Over the last few years, the volume of real estate wholesalers has increased substantially. The average consumer should be cautious when working with this group. Wholesalers are not flippers.
People who flip property buy it cheap, fix it up and then sell for a profit. Buyers should be wary of properties sold by flippers, but for different reasons. Wholesalers are people who get in the middle of a transaction between the buyer and seller. They often reap an unwarranted profit at the expense of both the buyer and seller.
Here is how wholesaling works.
The wholesaler finds an unsuspecting seller who typically is unrepresented. The wholesaler makes what the seller deems to be a fair offer; however, the offer is usually well below market value. Once the wholesaler has a written contract to purchase the property, he or she is in control, and the seller’s rights are very limited. The contract always has a provision that the buyer can assign their interest to another buyer for a fee.
Once the property is under contract, the wholesaler puts the property on the market using non-traditional methods such as social media. Often, the wholesaler uses large database email campaigns. Typically, these properties are not advertised through traditional channels such as the Multiple Listing Service (MLS) that REALTOR’s use, Zillow.com, Realtor.com or other credible websites.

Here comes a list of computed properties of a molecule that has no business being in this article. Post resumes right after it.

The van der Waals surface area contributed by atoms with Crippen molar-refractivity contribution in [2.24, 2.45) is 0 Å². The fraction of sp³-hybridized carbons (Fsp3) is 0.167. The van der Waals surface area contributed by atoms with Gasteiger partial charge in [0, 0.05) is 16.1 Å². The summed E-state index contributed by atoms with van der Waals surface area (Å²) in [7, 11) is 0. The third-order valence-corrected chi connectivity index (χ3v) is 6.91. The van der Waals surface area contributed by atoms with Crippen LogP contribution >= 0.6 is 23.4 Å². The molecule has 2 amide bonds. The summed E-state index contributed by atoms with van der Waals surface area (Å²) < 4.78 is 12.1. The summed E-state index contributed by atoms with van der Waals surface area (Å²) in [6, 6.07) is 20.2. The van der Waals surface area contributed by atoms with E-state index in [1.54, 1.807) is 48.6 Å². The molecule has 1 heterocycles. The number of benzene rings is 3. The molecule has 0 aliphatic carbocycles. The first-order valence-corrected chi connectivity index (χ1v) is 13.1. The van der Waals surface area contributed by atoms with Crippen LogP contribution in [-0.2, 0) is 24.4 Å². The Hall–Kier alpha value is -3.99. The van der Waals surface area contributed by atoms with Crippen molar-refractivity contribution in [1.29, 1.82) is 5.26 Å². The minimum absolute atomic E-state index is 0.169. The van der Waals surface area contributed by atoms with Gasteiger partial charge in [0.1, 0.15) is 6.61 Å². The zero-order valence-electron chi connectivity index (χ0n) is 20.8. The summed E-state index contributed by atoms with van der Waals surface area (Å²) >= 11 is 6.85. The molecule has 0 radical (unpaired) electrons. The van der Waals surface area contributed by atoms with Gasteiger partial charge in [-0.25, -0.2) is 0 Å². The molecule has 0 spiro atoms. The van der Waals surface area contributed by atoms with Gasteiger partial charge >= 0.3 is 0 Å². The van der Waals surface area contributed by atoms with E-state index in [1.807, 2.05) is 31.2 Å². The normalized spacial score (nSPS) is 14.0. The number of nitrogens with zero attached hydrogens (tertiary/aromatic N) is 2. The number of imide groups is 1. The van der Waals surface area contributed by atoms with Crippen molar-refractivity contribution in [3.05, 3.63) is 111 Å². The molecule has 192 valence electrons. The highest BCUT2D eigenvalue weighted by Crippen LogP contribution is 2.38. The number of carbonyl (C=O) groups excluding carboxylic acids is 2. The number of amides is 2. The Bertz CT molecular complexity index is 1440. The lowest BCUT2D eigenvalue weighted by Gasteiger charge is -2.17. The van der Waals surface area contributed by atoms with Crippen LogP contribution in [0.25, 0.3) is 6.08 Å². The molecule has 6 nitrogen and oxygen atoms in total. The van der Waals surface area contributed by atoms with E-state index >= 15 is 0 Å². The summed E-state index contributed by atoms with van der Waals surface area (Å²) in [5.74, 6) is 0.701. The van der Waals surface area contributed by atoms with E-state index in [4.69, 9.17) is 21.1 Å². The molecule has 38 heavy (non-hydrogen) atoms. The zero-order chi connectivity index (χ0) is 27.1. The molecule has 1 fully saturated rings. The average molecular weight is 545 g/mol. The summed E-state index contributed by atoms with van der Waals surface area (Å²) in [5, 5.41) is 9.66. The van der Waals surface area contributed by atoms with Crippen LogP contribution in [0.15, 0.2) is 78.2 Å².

The wholesaler is banking on finding a buyer who is not savvy enough to understand what is happening.
Upon finding a buyer, wholesalers assign their contracts to new buyers for a non-refundable fee. Sometimes the fee is paid to the wholesaler when the property closes. Usually, the fee is paid when the contract is assigned. At this point, the seller is getting below market for the sale, the buyer is usually overpaying, and they are both stuck with one another. The wholesaler has collected or earned his or her fee and is gone.
Sellers should avoid wholesalers. The easiest way to do that is to ensure the purchase contract does not have an assignment provision. If the buyer insists on the assignment provision, then sellers should demand the right to approve or reject any assignment of the contract. A seller could also include a provision that the assignment can only go to an LLC or other entity that the buyer owns 50 percent or more of. If the buyer will not agree to one or both of those terms, then the seller is likely dealing with a wholesaler. Vetting the buyer and her intentions is essential, so ask lots of questions.
Buyers should avoid wholesalers. Often, their advertisements are misleading. They create a sense of urgency to hype up demand that doesn’t otherwise exist. If the price and terms seem too good to be true, they probably are. Even experienced real estate purchasers need to look very closely at the property to figure out why it is being sold at what appears to be a steep discount.
Some contract assignments are legitimate. Not all assignments are by wholesalers, but anytime someone is trying to assign a contract for a fee, everyone should be very cautious and examine all the facts. Always seek counsel of an experienced professional.